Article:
Management believes that this matter could result in a loss to the Company in future proceedings. However, management cannot predict whether the FERC will order refunds, which contracts would be subject to refunds, the basis on which refunds would be ordered, or how such refunds, if any, would be calculated. Due to these uncertainties, sufficient information is currently not available to determine PGE’s liability, if any, or to estimate a range of reasonably possible loss.

EPA Investigation of Portland Harbor

A 1997 investigation by the United States Environmental Protection Agency (EPA) of a segment of the Willamette River known as Portland Harbor revealed significant contamination of river sediments. The EPA subsequently included Portland Harbor on the National Priority List pursuant to the federal Comprehensive Environmental Response, Compensation, and Liability Act (CERCLA) as a federal Superfund site and listed 69 Potentially

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Responsible Parties (PRPs). PGE was included among the PRPs as it has historically owned or operated property near the river. In January 2008, the EPA requested information from various parties, including PGE, concerning additional properties in or near the original segment of the river under investigation as well as several miles beyond. Subsequently, the EPA has listed additional PRPs, which now number over one hundred.

The Portland Harbor site is currently undergoing a remedial investigation (RI) and feasibility study (FS) pursuant to an Administrative Order on Consent (AOC) between the EPA and several PRPs known as the Lower Willamette Group (LWG), which does not include PGE.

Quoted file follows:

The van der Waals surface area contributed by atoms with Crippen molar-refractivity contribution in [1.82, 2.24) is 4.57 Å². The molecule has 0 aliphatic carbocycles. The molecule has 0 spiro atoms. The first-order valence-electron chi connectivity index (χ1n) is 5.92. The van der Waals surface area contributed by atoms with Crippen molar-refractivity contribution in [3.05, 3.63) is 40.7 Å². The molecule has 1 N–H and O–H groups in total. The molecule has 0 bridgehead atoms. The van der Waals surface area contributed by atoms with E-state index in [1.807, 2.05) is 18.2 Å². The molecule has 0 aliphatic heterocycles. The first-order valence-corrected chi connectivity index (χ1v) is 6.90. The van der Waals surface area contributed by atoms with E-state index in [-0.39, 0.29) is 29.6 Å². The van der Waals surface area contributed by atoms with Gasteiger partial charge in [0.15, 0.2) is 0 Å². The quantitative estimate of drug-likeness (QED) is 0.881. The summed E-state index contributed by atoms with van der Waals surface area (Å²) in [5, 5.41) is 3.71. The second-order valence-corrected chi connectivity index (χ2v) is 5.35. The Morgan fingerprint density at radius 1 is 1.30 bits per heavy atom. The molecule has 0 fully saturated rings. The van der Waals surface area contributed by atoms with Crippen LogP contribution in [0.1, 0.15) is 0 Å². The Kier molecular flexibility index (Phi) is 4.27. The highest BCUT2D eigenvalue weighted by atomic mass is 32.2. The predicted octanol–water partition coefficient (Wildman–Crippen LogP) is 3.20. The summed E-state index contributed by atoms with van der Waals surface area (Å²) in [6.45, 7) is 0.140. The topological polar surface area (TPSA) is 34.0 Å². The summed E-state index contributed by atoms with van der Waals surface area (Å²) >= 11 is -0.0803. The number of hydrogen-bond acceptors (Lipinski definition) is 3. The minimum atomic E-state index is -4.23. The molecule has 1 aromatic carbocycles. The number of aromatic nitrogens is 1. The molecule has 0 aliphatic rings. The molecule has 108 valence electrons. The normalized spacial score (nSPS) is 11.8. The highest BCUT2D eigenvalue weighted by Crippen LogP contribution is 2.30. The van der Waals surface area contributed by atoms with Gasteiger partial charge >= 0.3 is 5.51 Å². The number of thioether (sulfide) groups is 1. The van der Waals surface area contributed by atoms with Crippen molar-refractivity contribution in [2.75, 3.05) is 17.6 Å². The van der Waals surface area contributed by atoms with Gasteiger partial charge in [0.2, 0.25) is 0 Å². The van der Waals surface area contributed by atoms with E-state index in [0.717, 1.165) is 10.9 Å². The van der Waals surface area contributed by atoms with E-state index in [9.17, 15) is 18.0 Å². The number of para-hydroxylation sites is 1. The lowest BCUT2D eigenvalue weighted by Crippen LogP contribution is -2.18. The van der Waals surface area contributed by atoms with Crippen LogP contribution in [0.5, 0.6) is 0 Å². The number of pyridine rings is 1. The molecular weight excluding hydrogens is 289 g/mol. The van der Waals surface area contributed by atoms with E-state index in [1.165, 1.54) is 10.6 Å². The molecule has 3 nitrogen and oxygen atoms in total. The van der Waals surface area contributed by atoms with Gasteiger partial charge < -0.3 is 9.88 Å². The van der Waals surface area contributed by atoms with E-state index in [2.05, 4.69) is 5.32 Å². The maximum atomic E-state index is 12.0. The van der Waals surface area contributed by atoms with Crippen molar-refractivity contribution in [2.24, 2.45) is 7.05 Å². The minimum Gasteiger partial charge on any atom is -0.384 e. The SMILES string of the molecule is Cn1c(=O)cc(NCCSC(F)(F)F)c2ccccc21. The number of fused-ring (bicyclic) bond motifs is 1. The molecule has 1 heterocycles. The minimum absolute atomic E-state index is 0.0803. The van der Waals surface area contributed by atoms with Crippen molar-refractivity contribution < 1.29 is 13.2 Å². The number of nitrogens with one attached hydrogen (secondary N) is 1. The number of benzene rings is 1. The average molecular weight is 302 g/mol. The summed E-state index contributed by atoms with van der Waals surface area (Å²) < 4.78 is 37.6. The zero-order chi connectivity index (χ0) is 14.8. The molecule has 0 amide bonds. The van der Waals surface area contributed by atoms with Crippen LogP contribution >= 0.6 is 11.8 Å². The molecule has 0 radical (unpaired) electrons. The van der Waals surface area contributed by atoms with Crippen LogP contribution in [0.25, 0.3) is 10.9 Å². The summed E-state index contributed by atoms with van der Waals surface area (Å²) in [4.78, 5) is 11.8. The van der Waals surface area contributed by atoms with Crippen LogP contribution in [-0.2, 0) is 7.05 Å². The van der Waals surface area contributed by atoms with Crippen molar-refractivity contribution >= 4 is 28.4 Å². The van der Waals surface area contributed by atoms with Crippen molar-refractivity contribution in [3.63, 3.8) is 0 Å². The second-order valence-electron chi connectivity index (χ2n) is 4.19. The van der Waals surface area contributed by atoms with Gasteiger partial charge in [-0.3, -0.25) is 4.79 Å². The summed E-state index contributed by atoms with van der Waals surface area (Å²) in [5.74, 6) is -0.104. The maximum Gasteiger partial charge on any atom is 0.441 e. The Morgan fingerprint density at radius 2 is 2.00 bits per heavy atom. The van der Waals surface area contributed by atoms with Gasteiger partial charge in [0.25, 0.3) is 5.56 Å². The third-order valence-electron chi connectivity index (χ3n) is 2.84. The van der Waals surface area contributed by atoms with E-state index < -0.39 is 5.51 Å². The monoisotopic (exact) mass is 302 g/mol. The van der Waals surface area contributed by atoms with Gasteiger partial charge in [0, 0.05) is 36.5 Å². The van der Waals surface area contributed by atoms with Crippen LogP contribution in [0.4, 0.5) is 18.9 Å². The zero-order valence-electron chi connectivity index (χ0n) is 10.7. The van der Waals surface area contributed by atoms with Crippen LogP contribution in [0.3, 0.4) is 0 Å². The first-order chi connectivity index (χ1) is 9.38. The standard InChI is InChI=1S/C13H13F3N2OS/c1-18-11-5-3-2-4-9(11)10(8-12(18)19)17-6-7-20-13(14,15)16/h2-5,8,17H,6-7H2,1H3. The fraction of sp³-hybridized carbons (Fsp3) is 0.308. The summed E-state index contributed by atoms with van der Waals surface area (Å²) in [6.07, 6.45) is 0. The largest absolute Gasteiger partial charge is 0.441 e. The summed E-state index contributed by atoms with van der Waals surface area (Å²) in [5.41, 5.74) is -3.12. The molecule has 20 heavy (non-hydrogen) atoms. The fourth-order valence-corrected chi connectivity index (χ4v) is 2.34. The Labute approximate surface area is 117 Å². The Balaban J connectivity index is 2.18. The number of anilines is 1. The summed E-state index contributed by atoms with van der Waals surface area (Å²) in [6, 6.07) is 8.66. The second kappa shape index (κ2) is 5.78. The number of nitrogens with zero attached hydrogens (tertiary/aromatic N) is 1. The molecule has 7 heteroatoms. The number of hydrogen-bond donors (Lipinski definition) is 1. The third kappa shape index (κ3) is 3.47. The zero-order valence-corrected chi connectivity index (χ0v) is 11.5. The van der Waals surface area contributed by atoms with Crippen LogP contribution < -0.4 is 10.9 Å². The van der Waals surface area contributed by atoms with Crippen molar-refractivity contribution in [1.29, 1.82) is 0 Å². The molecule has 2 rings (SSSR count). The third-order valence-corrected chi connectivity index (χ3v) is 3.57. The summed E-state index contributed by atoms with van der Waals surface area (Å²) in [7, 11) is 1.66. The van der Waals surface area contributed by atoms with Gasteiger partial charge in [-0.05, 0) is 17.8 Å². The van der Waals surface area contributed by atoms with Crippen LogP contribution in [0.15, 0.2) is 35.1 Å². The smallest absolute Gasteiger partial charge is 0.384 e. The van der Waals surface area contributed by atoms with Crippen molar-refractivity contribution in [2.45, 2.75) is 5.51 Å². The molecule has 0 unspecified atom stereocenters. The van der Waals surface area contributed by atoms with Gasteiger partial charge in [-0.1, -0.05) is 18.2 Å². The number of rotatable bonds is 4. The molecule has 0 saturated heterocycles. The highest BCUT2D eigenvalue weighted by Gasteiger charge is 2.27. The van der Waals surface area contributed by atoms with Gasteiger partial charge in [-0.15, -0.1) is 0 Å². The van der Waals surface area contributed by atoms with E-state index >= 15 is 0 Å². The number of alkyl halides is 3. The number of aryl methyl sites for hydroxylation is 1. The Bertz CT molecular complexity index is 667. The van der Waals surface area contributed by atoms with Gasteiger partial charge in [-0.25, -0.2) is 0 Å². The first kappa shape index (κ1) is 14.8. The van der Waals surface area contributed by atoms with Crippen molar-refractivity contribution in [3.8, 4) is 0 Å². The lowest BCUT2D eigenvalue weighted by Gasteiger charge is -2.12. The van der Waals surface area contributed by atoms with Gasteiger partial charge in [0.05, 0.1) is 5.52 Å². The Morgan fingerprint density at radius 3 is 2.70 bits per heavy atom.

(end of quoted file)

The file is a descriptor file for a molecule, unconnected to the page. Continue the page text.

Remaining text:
In March 2012, the LWG submitted a draft FS to the EPA for review and approval. The draft FS, along with the RI, provide the framework for the EPA to determine a clean-up remedy for Portland Harbor that will be documented in a Record of Decision, which the EPA is expected to issue in 2015 or 2016.

The draft FS evaluates several alternative clean-up approaches. These approaches would take from two to 28 years with costs ranging from $169 million to $1.8 billion, depending on the selected remedial action levels and the choice of remedy. The draft FS does not address responsibility for the costs of clean-up, allocate such costs among PRPs, or define precise boundaries for the clean-up. Responsibility for funding and implementing the EPAs selected clean-up will be determined after the issuance of the Record of Decision.

Management believes that it is reasonably possible that this matter could result in a loss to the Company. However, due to the uncertainties discussed above, sufficient information is currently not available to determine PGE’s liability for the cost of any required investigation or remediation of the Portland Harbor site or to estimate a range of potential loss.

DEQ Investigation of Downtown Reach

The Oregon Department of Environmental Quality (DEQ) has executed a memorandum of understanding with the EPA to administer and enforce clean-up activities for portions of the Willamette River that are upriver from the Portland Harbor Superfund site (the Downtown Reach). In January of 2010, the DEQ issued an order requiring PGE to perform an investigation of certain portions of the Downtown Reach. PGE completed this investigation in December 2011 and entered into a consent order with the DEQ in July 2012 to conduct a feasibility study of alternatives for remedial action for the portions of the Downtown Reach that were included within the scope of PGE’s investigation. It is expected that the feasibility study will be completed by the end of 2013 or early 2014.